It can be a challenge for small business owners to separate themselves from their business. There are times when it is more expedient for owners to pay business expenses from their personal funds. Even so, operating this way actually takes more of your time on the back end with gathering receipts, completing reimbursement documentation, and finding time to submit reimbursement. The best way to avoid commingling of funds would be to ensure that the business has a separate bank account and, for more convenience, a debit or credit card would be ideal and eliminate the need to complete additional paperwork. This also allows for more transparency between the business finances and personal finances.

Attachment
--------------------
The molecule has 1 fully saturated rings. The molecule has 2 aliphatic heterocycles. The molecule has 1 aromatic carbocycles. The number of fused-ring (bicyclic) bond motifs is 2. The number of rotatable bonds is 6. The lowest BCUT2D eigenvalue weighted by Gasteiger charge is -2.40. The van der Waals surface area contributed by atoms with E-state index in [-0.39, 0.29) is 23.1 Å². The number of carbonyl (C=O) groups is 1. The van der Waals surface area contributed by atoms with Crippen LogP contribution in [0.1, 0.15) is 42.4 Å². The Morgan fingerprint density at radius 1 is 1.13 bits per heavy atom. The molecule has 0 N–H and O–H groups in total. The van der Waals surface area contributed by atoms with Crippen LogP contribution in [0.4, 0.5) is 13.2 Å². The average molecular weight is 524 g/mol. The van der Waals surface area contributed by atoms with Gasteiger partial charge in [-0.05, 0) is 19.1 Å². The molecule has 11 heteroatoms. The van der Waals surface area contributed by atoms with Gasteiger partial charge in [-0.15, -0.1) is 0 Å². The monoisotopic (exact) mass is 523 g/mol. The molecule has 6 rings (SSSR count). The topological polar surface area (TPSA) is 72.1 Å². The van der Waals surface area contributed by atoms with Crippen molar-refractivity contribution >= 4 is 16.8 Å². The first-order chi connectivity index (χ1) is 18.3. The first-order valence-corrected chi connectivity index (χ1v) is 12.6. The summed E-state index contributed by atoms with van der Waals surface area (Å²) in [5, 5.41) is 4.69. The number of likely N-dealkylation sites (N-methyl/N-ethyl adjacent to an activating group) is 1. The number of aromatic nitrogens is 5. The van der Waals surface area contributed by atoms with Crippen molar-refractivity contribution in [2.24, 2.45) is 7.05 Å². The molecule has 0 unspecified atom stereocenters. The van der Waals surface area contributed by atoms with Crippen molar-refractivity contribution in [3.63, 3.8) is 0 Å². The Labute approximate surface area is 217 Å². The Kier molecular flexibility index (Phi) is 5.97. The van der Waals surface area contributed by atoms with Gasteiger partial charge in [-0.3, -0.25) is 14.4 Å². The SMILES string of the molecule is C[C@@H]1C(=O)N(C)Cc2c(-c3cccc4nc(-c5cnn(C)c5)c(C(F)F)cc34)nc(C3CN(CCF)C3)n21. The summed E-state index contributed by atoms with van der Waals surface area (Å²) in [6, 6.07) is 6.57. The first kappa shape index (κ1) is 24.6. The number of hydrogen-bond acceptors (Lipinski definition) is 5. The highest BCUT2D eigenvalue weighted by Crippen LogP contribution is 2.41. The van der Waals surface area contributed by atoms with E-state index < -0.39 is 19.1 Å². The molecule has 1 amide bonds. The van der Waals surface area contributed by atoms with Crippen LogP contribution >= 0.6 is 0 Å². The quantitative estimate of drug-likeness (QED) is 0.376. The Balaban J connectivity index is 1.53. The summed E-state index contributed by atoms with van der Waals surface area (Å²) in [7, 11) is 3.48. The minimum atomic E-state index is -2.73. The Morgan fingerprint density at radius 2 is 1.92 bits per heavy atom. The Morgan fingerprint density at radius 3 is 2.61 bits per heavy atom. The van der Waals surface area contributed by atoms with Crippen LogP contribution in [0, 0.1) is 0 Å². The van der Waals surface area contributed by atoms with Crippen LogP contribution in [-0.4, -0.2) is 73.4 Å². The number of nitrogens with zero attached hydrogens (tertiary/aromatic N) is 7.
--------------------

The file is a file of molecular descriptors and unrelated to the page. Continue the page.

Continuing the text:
Business taxes can be complicated whether it be a big business or a small one. The reporting and paying of taxes vary based on the structure of the business. Knowing what the requirements are can help ease the process of ensuring tax payments are made timely. A corporation, for example, pays taxes on its income and files IRS Form 1120, generally due by the 15th day of the fourth month following the end of its tax year. A partnership or limited liability company (LLC), whose income passes through to the individual partners or members, would pay tax on their share of the profits, generally due by the 15th day of April. Small business owners need to make sure there are sufficient funds are available to pay taxes when they are due.